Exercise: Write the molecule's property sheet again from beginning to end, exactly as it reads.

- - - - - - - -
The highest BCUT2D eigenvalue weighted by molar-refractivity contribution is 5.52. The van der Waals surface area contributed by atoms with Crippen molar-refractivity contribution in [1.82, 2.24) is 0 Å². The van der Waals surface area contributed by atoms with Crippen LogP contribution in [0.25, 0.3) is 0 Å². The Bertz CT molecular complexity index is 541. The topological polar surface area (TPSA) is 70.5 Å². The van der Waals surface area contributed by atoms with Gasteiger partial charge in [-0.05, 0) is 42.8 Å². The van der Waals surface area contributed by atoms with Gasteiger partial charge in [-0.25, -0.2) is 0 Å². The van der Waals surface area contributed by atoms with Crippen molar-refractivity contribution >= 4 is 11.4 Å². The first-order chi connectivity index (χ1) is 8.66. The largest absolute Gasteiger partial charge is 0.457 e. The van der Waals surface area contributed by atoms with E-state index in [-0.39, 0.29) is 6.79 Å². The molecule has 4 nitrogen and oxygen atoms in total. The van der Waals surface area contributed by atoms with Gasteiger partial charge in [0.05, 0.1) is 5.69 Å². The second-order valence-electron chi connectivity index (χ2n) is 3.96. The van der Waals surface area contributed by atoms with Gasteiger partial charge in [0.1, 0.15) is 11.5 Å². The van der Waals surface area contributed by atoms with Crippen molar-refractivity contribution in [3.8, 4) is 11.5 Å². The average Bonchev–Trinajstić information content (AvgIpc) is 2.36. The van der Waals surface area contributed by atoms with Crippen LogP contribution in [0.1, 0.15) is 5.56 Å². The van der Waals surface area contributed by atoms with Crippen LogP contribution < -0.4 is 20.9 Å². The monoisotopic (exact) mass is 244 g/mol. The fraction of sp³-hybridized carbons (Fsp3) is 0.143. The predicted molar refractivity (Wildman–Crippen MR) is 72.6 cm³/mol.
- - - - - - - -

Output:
The highest BCUT2D eigenvalue weighted by molar-refractivity contribution is 5.52. The van der Waals surface area contributed by atoms with Crippen molar-refractivity contribution in [1.82, 2.24) is 0 Å². The van der Waals surface area contributed by atoms with Crippen LogP contribution in [0.25, 0.3) is 0 Å². The Bertz CT molecular complexity index is 541. The topological polar surface area (TPSA) is 70.5 Å². The van der Waals surface area contributed by atoms with Gasteiger partial charge in [-0.05, 0) is 42.8 Å². The van der Waals surface area contributed by atoms with Gasteiger partial charge in [-0.25, -0.2) is 0 Å². The van der Waals surface area contributed by atoms with Crippen molar-refractivity contribution >= 4 is 11.4 Å². The first-order chi connectivity index (χ1) is 8.66. The largest absolute Gasteiger partial charge is 0.457 e. The van der Waals surface area contributed by atoms with E-state index in [-0.39, 0.29) is 6.79 Å². The molecule has 4 nitrogen and oxygen atoms in total. The van der Waals surface area contributed by atoms with Gasteiger partial charge in [0.05, 0.1) is 5.69 Å². The second-order valence-electron chi connectivity index (χ2n) is 3.96. The van der Waals surface area contributed by atoms with Gasteiger partial charge in [0.1, 0.15) is 11.5 Å². The van der Waals surface area contributed by atoms with Crippen molar-refractivity contribution in [3.8, 4) is 11.5 Å². The average Bonchev–Trinajstić information content (AvgIpc) is 2.36. The van der Waals surface area contributed by atoms with Crippen LogP contribution in [0.1, 0.15) is 5.56 Å². The van der Waals surface area contributed by atoms with Crippen LogP contribution < -0.4 is 20.9 Å². The monoisotopic (exact) mass is 244 g/mol. The fraction of sp³-hybridized carbons (Fsp3) is 0.143. The predicted molar refractivity (Wildman–Crippen MR) is 72.6 cm³/mol.